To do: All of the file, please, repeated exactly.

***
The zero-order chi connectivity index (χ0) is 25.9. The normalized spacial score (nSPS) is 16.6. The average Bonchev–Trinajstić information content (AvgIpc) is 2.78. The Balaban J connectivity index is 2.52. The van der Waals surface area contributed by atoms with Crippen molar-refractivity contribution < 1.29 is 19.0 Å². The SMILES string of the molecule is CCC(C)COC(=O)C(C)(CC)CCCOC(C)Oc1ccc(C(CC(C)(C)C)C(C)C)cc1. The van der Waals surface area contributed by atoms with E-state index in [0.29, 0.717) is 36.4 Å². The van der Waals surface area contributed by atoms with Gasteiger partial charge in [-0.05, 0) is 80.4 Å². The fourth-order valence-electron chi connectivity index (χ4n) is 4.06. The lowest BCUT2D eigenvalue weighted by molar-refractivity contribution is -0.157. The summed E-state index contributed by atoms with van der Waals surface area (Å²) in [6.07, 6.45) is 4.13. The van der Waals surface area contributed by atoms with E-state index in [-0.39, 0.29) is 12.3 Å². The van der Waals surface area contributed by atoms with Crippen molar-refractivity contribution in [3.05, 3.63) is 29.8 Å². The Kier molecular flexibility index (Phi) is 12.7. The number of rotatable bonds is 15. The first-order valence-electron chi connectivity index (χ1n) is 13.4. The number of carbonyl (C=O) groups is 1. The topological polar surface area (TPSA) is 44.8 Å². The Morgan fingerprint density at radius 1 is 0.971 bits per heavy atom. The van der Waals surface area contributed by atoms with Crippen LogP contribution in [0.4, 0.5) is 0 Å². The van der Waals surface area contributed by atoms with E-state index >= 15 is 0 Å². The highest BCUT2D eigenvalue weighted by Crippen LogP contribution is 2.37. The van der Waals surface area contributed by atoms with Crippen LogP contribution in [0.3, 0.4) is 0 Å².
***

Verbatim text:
The zero-order chi connectivity index (χ0) is 25.9. The normalized spacial score (nSPS) is 16.6. The average Bonchev–Trinajstić information content (AvgIpc) is 2.78. The Balaban J connectivity index is 2.52. The van der Waals surface area contributed by atoms with Crippen molar-refractivity contribution < 1.29 is 19.0 Å². The SMILES string of the molecule is CCC(C)COC(=O)C(C)(CC)CCCOC(C)Oc1ccc(C(CC(C)(C)C)C(C)C)cc1. The van der Waals surface area contributed by atoms with E-state index in [0.29, 0.717) is 36.4 Å². The van der Waals surface area contributed by atoms with Gasteiger partial charge in [-0.05, 0) is 80.4 Å². The fourth-order valence-electron chi connectivity index (χ4n) is 4.06. The lowest BCUT2D eigenvalue weighted by molar-refractivity contribution is -0.157. The summed E-state index contributed by atoms with van der Waals surface area (Å²) in [6.07, 6.45) is 4.13. The van der Waals surface area contributed by atoms with E-state index in [-0.39, 0.29) is 12.3 Å². The van der Waals surface area contributed by atoms with Crippen molar-refractivity contribution in [3.05, 3.63) is 29.8 Å². The Kier molecular flexibility index (Phi) is 12.7. The number of rotatable bonds is 15. The first-order valence-electron chi connectivity index (χ1n) is 13.4. The number of carbonyl (C=O) groups is 1. The topological polar surface area (TPSA) is 44.8 Å². The Morgan fingerprint density at radius 1 is 0.971 bits per heavy atom. The van der Waals surface area contributed by atoms with Crippen LogP contribution in [0.4, 0.5) is 0 Å². The van der Waals surface area contributed by atoms with E-state index >= 15 is 0 Å². The highest BCUT2D eigenvalue weighted by Crippen LogP contribution is 2.37. The van der Waals surface area contributed by atoms with Crippen LogP contribution in [0.3, 0.4) is 0 Å².